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Re: Bhaisajyaguru and Liberation.

Post by rory »

Tatsuo: I agree that it is a compassionate act to pray for people who are suffering, though I consider direct help or donations to an aid organization to be more helpful
Why do you consider it more helpful? Don't you have faith in the bodhisattvas; are you a nihilist? Have you actively chanted sutras, mantras and had the bodhisattvas help you, as Kannon-sama has helped me.

Ch. 25 of the Lotus Sutra: Kannon's famous chapter states;
Living beings are beset with hardships,
And oppressed by limitless sufferings.
The power of Guanyin�s wondrous wisdom
Can rescue the world from suffering.

Complete with the power of spiritual penetrations,
Vastly cultivating wisdom and expedient means,
Going throughout countries in the ten directions,
He manifests everywhere in all places.
http://www.buddhistdoor.com/OldWeb/reso ... otus25.htm

The bodhisattvas have great powers, if you haven't experienced them. Try, practice, not only will your faith increase but you will also grow in compassion and wisdom. So sure go send a donation, then sit in front of your altar and with the intention to develop great faith chant "Namu Yakushi Nyorai"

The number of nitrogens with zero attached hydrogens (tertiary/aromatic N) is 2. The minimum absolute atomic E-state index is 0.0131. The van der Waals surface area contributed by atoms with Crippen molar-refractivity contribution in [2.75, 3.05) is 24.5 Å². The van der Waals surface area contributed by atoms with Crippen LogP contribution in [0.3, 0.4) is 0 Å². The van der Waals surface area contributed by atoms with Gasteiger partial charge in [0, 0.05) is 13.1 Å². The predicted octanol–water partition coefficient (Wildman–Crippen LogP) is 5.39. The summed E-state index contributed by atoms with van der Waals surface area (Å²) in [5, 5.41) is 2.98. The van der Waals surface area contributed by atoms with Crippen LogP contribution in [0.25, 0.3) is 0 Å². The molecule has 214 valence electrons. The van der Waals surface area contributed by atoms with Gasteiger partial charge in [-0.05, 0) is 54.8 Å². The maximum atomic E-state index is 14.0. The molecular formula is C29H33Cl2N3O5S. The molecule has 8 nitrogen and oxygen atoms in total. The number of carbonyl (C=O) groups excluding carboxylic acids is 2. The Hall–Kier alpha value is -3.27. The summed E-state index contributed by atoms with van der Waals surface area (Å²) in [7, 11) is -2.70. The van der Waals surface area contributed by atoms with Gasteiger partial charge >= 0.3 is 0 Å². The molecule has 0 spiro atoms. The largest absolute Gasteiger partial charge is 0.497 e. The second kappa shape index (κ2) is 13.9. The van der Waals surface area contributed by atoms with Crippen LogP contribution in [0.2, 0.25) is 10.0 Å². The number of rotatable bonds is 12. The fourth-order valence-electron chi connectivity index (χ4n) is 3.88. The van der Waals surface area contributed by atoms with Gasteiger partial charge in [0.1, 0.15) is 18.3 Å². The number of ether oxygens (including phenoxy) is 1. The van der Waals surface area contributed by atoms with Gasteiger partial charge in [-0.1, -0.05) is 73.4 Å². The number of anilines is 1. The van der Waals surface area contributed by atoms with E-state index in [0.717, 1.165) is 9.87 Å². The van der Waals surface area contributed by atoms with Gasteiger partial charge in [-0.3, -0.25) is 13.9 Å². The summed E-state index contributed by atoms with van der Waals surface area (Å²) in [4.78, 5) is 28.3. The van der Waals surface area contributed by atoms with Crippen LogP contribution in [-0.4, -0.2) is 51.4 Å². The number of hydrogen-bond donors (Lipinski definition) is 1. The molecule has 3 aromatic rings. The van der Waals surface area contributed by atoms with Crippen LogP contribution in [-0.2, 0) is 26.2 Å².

gassho
Rory
Namu Kanzeon Bosatsu
Chih-I:
The Tai-ching states "the women in the realms of Mara, Sakra and Brahma all neither abandoned ( their old) bodies nor received (new) bodies. They all received buddhahood with their current bodies (genshin)" Thus these verses state that the dharma nature is like a great ocean. No right or wrong is preached (within it) Ordinary people and sages are equal, without superiority or inferiority
Paul, Groner "The Lotus Sutra in Japanese Culture"eds. Tanabe p. 58
https://www.tendai-usa.org/
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Re: Bhaisajyaguru and Liberation.

Post by Caoimhghín »

rory wrote: Mon Jan 27, 2020 10:06 pm Why do you consider it more helpful? Don't you have faith in the bodhisattvas; are you a nihilist?
This strikes me as an unfair and largely unhelpful black and white zero sum game of spiritual one-upmanship, a fundamentalist God-or-Satan, absolute faith or absolute skepticism, game of binaries, one that adults shouldn't play.